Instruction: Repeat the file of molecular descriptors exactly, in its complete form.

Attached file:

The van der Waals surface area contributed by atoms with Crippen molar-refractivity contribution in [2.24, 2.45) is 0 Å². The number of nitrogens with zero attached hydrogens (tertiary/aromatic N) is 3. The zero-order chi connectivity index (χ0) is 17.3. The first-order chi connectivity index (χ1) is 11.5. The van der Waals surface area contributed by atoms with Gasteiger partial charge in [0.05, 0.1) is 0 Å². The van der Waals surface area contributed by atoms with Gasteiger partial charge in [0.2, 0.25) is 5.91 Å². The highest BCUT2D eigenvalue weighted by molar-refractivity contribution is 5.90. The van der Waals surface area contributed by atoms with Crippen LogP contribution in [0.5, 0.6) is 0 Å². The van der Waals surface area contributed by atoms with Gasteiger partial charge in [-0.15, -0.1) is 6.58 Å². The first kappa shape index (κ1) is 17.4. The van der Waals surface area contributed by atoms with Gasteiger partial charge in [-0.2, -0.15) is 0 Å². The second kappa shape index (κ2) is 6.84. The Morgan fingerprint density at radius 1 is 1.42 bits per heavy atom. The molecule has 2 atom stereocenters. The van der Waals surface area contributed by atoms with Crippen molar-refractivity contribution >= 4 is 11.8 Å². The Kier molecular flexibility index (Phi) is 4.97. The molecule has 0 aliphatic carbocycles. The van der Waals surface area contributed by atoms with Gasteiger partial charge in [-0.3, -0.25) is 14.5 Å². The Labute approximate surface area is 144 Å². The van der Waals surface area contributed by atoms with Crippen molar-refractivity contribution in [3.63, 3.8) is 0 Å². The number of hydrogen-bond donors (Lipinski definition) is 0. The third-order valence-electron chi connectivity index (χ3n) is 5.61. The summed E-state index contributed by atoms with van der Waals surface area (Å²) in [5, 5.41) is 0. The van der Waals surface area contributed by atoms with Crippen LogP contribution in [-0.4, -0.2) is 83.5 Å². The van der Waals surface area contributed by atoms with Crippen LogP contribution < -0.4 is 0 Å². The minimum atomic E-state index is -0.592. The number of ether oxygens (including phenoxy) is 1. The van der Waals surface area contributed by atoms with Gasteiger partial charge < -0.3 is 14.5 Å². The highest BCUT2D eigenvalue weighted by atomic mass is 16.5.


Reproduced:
The van der Waals surface area contributed by atoms with Crippen molar-refractivity contribution in [2.24, 2.45) is 0 Å². The number of nitrogens with zero attached hydrogens (tertiary/aromatic N) is 3. The zero-order chi connectivity index (χ0) is 17.3. The first-order chi connectivity index (χ1) is 11.5. The van der Waals surface area contributed by atoms with Gasteiger partial charge in [0.05, 0.1) is 0 Å². The van der Waals surface area contributed by atoms with Gasteiger partial charge in [0.2, 0.25) is 5.91 Å². The highest BCUT2D eigenvalue weighted by molar-refractivity contribution is 5.90. The van der Waals surface area contributed by atoms with Crippen LogP contribution in [0.5, 0.6) is 0 Å². The van der Waals surface area contributed by atoms with Gasteiger partial charge in [-0.15, -0.1) is 6.58 Å². The first kappa shape index (κ1) is 17.4. The van der Waals surface area contributed by atoms with Gasteiger partial charge in [-0.2, -0.15) is 0 Å². The second kappa shape index (κ2) is 6.84. The Morgan fingerprint density at radius 1 is 1.42 bits per heavy atom. The molecule has 2 atom stereocenters. The van der Waals surface area contributed by atoms with Crippen molar-refractivity contribution >= 4 is 11.8 Å². The Kier molecular flexibility index (Phi) is 4.97. The molecule has 0 aliphatic carbocycles. The van der Waals surface area contributed by atoms with Gasteiger partial charge in [-0.3, -0.25) is 14.5 Å². The Labute approximate surface area is 144 Å². The van der Waals surface area contributed by atoms with Crippen molar-refractivity contribution in [3.63, 3.8) is 0 Å². The number of hydrogen-bond donors (Lipinski definition) is 0. The third-order valence-electron chi connectivity index (χ3n) is 5.61. The summed E-state index contributed by atoms with van der Waals surface area (Å²) in [5, 5.41) is 0. The van der Waals surface area contributed by atoms with Crippen LogP contribution in [-0.4, -0.2) is 83.5 Å². The van der Waals surface area contributed by atoms with Crippen LogP contribution < -0.4 is 0 Å². The minimum atomic E-state index is -0.592. The number of ether oxygens (including phenoxy) is 1. The van der Waals surface area contributed by atoms with Gasteiger partial charge < -0.3 is 14.5 Å². The highest BCUT2D eigenvalue weighted by atomic mass is 16.5.